Printer Friendly

And still more.

Great article on slips by Tom Turner. I, too, was a little baffled in seeing the FAA's Airplane Flying Handbook showing a forward slip and a side slip the same way other than printing orientation. The graphics correctly depict slipping to lose altitude by increasing drag. I realized the graphics did not apply to crosswind landings as the graphics do not show ground track, they show the effect of slips in relation to the relative wind and direction of flight.

As we all know, in a crosswind landing, right before touch down we are not interested in increasing drag, but rather flying an airplane with its longitudinal axis parallel to the runway (and hopefully over the centerline). None of the graphics show the effect of a slip while landing in a crosswind since the "real" wind is not shown.

It would be helpful for the FAA (or maybe Aviation Safety) to develop a graphic showing relative wind, "real" wind, ground track and direction of flight. Clearly, in a crosswind landing, the ground track and direction of flight would be the same and parallel to the longitudinal axis.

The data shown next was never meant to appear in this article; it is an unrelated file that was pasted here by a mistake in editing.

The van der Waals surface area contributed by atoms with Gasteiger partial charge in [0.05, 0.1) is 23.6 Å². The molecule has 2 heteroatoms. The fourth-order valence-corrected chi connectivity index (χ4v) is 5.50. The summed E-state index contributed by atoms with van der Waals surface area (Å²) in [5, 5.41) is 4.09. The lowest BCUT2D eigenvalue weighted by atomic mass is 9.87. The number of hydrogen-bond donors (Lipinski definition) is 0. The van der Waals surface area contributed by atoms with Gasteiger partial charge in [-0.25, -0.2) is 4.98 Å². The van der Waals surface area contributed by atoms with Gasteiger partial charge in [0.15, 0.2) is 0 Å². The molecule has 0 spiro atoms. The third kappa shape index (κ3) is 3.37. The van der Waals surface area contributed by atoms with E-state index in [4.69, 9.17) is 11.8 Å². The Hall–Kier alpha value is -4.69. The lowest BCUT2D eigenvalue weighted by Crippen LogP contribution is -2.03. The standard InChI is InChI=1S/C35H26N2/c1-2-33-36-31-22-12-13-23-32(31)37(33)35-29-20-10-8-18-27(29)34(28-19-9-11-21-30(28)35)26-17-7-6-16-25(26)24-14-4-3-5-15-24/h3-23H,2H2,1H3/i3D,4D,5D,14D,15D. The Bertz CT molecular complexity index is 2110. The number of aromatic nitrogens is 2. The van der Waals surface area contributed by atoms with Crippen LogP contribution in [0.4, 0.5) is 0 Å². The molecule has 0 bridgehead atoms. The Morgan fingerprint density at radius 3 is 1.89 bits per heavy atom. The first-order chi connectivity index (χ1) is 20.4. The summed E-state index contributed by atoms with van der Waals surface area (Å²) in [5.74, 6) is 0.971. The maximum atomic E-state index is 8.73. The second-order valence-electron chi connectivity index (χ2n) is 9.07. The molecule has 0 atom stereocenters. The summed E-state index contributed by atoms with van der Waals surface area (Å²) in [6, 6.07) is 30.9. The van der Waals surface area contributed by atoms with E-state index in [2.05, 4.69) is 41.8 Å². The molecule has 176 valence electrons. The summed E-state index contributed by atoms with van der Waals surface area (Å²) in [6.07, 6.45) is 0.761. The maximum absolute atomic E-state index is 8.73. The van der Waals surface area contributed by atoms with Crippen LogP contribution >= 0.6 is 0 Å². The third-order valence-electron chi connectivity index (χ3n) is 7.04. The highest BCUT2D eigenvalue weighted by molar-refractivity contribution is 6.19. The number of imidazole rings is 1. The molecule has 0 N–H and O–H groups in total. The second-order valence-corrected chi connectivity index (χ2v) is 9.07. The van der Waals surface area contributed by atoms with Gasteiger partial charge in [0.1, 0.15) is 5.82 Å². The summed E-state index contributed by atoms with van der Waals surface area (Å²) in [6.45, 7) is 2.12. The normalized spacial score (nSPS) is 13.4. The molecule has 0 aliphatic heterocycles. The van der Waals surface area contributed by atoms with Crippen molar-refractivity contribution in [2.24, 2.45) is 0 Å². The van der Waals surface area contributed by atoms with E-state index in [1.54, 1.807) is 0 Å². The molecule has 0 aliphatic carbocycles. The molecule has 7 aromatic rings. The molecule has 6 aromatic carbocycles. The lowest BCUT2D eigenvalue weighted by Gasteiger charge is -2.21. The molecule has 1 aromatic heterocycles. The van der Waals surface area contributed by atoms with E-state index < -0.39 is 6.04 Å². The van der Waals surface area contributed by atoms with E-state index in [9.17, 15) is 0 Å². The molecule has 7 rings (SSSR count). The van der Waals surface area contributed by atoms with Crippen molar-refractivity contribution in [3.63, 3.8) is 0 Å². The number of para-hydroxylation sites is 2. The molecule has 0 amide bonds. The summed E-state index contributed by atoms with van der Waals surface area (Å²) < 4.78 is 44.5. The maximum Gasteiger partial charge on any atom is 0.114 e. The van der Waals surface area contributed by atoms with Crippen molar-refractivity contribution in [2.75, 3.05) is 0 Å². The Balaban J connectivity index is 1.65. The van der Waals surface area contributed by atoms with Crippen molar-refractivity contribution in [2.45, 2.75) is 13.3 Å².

[ILLUSTRATION OMITTED]

Luca F Bencini-Tibo, ATP/CFI Via e-mail

COPYRIGHT 2012 Belvoir Media Group, LLC
No portion of this article can be reproduced without the express written permission from the copyright holder.
Copyright 2012 Gale, Cengage Learning. All rights reserved.

Article Details
Printer friendly Cite/link Email Feedback
Title Annotation:UNICOM; crosswind landing
Author:Bencini-Tibo, Luca F.
Publication:Aviation Safety
Article Type:Brief article
Geographic Code:1USA
Date:Feb 1, 2012
Words:196
Previous Article:More on slips.
Next Article:Risk management.
Topics:

Terms of use | Privacy policy | Copyright © 2019 Farlex, Inc. | Feedback | For webmasters